The India Gate,, is a war memorial located astride the Rajpath, on the eastern edge of the ‘ceremonial axis’ of New Delhi, India, formerly called Kingsway. India Gate is a memorial to 82,000 soldiers of the undivided Indian Army who died in the period 1914–21 in the First World War, in France, Flanders, Mesopotamia, Persia, East Africa, Gallipoli and elsewhere in the Near and the Far East, and the Third Anglo-Afghan War. 13,300 servicemen's names, including some soldiers and officers from the United Kingdom, are inscribed on the gate. The India Gate, even though a war memorial, evokes the architectural style of the triumphal arch like the Arch of Constantine, outside the Colosseum in Rome, and is often compared to the Arc de Triomphe in Paris, and the Gateway of India in Mumbai. It was designed by Sir Edwin Lutyens.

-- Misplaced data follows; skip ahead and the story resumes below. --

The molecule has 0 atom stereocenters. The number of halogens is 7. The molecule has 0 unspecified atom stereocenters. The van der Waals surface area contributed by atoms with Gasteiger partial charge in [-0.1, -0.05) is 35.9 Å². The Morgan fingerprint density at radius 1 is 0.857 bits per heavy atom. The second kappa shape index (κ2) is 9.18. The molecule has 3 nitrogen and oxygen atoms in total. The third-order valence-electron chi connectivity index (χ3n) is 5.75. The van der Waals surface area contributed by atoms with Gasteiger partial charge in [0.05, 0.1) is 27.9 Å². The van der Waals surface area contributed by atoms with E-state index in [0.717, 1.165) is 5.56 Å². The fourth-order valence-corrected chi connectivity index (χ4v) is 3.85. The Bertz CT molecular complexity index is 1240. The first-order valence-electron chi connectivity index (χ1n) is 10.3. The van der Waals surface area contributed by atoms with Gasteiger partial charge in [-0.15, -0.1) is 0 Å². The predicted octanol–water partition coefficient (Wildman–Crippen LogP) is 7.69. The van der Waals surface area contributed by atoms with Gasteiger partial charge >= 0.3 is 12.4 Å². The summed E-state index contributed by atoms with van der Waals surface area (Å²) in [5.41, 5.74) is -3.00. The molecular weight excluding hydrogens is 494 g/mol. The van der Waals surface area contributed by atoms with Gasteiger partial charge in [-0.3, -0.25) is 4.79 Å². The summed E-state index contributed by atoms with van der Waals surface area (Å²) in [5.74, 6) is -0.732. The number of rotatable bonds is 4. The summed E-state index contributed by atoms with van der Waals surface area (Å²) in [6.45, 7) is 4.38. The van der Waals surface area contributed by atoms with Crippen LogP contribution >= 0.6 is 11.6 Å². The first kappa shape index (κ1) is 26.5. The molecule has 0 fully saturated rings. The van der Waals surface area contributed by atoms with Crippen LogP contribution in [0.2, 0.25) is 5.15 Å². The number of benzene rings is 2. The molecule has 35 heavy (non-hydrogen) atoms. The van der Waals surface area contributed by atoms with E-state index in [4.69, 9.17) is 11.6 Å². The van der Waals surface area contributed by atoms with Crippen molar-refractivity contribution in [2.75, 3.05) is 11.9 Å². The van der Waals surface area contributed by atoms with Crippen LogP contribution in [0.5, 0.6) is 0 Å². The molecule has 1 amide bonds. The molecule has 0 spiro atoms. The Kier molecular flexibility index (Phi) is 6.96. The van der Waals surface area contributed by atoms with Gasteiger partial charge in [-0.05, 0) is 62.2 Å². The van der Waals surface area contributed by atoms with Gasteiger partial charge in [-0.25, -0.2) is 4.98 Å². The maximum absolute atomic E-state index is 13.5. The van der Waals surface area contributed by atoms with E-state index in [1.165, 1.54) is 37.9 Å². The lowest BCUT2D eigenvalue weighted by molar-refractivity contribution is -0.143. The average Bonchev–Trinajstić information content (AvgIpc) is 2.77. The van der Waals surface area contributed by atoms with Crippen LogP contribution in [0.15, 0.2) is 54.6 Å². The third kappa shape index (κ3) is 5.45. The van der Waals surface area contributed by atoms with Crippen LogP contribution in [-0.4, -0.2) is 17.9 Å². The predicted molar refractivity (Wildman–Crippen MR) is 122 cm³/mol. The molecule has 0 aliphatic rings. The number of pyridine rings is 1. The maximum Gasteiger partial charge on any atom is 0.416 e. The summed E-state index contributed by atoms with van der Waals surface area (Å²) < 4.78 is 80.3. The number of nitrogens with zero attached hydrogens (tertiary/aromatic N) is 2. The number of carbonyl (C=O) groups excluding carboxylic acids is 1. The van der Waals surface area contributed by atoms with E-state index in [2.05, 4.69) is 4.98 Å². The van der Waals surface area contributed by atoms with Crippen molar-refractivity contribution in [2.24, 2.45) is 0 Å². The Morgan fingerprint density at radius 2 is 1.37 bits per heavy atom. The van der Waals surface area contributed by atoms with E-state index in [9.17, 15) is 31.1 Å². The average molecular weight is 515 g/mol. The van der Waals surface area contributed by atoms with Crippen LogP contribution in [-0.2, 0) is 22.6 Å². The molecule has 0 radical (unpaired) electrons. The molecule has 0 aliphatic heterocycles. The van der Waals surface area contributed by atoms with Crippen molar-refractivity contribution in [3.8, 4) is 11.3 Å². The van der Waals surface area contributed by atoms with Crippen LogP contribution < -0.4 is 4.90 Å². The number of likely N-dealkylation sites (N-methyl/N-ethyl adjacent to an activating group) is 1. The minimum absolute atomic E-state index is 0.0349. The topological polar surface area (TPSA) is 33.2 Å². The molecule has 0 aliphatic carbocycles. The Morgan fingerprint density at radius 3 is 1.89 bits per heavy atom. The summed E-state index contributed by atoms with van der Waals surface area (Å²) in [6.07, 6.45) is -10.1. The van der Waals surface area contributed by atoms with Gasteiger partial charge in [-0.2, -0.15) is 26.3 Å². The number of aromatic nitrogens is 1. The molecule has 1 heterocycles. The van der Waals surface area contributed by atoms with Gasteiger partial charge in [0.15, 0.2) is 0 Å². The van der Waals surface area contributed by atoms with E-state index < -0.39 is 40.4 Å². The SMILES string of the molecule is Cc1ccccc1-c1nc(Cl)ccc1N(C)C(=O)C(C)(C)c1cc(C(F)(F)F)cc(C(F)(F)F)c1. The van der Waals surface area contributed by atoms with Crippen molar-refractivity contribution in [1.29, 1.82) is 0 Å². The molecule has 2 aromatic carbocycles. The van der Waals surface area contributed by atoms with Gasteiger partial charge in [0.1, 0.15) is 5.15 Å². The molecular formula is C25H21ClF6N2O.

The Masjid-i Jahān-Numā, commonly known as the Jama Masjid of Delhi, is one of the largest mosques in India. It was built by Mughal emperor Shah Jahan between 1644 and 1656 at a cost of 1 million rupees, and was inaugurated by an imam from Bukhara, present-day Uzbekistan. The mosque was completed in 1656 AD with three great gates, four towers and two 40 m high minarets constructed of strips of red sandstone and white marble. The courtyard can accommodate more than 25,000 persons. There are three domes on the terrace which are surrounded by the two minarets. On the floor, a total of 899 black borders are marked for worshippers. The architectural plan of Badshahi Masjid, built by Shah Jahan's son Aurangzeb at Lahore, Pakistan, is similar to the Jama Masjid.